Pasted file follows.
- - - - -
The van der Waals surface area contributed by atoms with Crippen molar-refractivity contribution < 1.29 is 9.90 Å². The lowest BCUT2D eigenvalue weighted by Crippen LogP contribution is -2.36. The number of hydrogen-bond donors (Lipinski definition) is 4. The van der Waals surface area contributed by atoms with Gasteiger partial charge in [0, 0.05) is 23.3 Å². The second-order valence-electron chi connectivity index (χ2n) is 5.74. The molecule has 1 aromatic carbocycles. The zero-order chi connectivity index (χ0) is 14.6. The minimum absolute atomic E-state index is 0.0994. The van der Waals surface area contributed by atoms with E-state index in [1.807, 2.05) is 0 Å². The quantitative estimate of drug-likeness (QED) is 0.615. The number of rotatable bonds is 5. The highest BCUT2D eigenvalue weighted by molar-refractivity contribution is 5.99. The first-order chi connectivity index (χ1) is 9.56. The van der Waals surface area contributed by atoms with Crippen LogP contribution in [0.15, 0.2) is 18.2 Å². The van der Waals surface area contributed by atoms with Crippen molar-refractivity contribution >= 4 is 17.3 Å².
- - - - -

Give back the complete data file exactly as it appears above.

The van der Waals surface area contributed by atoms with Crippen molar-refractivity contribution < 1.29 is 9.90 Å². The lowest BCUT2D eigenvalue weighted by Crippen LogP contribution is -2.36. The number of hydrogen-bond donors (Lipinski definition) is 4. The van der Waals surface area contributed by atoms with Gasteiger partial charge in [0, 0.05) is 23.3 Å². The second-order valence-electron chi connectivity index (χ2n) is 5.74. The molecule has 1 aromatic carbocycles. The zero-order chi connectivity index (χ0) is 14.6. The minimum absolute atomic E-state index is 0.0994. The van der Waals surface area contributed by atoms with E-state index in [1.807, 2.05) is 0 Å². The quantitative estimate of drug-likeness (QED) is 0.615. The number of rotatable bonds is 5. The highest BCUT2D eigenvalue weighted by molar-refractivity contribution is 5.99. The first-order chi connectivity index (χ1) is 9.56. The van der Waals surface area contributed by atoms with Crippen LogP contribution in [0.15, 0.2) is 18.2 Å². The van der Waals surface area contributed by atoms with Crippen molar-refractivity contribution >= 4 is 17.3 Å².